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The OIE Tool for the Evaluation of Performance of Veterinary Services (OIE PVS Tool)

In this era of globalisation, the development and growth of many countries, as well as the prevention and control of major biological disasters, depend on the performance of their agricultural and food policies and economies, and this, in turn, directly relates to the quality of their Veterinary Services (VS). Important roles for VS include veterinary public health – including food-borne diseases – and regional and international market access for animals and animal products. To meet current and future opportunities and challenges, VS should be independent and objective in their activities and decisions should be based on sound science and immune from political pressure.

Strengthening of VS to help them comply with OIE international standards for quality and evaluation requires active participation and investment by both the public and the private sector. The World Organisation for Animal Health (OIE) has refined an Evaluation Tool developed initially in collaboration with the Inter-American Institute for Cooperation on Agriculture (IICA) to produce the OIE Tool for the Evaluation of Performance of Veterinary Services (OIE PVS Tool). The OIE PVS Tool is designed to assist VS to establish their current level of performance, to identify gaps and weaknesses in their ability to comply with OIE international standards, to form a shared vision with stakeholders (including the private sector) and to establish priorities and carry out strategic initiatives.

The production of and trade in aquatic animals and their products is of increasing importance and the aquaculture sector is growing fast in response to the strong and growing global demand for high quality protein. In some countries the VS are the competent authority for aquatic animal health services (AAHS) but in some countries other agencies of government hold this responsibility. Regardless of whether veterinarians are involved in the AAHS, it is clear that the general principles for quality would be similar to those that apply to VS. For example, appropriate legislation and good governance are required to support AAHS in complying with OIE requirements, including for disease detection, reporting and control. The application of the PVS Tool to the evaluation of AAHS commenced in 2009 when the OIE undertook a pilot mission in Vietnam. Following this mission and several subsequent missions, it was clear that a stand-alone tool for the evaluation of an AAHS was necessary due to differences between the terrestrial and aquatic sectors. The OIE has developed the OIE Tool for the Evaluation of Performance of Veterinary Services and/or Aquatic Animal Health Services (OIE PVS Tool: Aquatic) which is based on the sixth edition of the OIE PVS Tool and includes amendments to some critical competencies (CC) and Levels of Advancement so that the Tool is more appropriate for the evaluation of the performance of AAHS.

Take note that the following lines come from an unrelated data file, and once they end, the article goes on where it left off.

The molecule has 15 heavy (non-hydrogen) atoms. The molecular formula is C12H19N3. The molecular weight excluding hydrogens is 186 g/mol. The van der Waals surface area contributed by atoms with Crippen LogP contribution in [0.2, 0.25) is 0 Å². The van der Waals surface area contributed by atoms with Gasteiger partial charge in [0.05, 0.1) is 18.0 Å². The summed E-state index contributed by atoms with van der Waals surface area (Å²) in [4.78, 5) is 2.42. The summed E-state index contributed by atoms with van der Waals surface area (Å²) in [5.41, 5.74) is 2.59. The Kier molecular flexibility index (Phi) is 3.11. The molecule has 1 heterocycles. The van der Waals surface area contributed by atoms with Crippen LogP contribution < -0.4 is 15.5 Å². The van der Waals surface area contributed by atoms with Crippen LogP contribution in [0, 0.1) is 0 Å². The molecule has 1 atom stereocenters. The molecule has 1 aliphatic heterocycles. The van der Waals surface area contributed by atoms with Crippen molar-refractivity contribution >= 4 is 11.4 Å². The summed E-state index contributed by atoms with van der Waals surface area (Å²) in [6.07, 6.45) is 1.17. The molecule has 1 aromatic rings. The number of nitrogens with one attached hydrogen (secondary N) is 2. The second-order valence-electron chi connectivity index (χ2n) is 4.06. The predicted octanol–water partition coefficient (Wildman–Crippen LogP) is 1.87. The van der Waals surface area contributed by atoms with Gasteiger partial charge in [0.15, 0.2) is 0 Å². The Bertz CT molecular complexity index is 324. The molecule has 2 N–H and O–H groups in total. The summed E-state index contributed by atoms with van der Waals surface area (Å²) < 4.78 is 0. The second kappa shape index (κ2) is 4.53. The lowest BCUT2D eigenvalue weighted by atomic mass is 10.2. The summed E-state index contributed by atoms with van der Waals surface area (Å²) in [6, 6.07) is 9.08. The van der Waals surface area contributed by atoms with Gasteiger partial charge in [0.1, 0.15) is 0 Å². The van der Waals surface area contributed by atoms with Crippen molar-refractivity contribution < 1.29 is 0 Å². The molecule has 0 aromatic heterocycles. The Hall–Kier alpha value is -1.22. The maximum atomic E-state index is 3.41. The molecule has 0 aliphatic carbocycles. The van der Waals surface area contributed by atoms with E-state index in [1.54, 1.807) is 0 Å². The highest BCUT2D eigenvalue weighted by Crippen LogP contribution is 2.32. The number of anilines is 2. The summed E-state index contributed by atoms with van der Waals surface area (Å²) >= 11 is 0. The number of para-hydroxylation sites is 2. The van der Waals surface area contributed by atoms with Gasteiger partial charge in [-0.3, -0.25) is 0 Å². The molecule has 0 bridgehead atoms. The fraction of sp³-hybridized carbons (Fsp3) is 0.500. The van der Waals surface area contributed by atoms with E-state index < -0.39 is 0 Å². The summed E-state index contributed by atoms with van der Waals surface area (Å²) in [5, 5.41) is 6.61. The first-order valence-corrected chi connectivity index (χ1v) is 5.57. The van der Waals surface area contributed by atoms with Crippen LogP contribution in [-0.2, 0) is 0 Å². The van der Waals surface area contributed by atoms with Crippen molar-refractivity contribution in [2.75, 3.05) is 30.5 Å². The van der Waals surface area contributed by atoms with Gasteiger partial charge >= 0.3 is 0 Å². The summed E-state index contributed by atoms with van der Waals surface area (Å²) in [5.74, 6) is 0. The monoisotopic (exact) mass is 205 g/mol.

In the international trade of animals and animal products, the OIE promotes animal health and public health (as it relates to the prevention and control of zoonoses including food-borne diseases of animal origin) by issuing harmonised sanitary standards for international trade and disease control, by working to improve the resources and legal framework of VS / AAHS and by helping Members comply with the OIE standards, guidelines and recommendations, consistent with the Agreement on the Application of Sanitary and Phytosanitary Measures (SPS Agreement) of the World Trade Organization (WTO).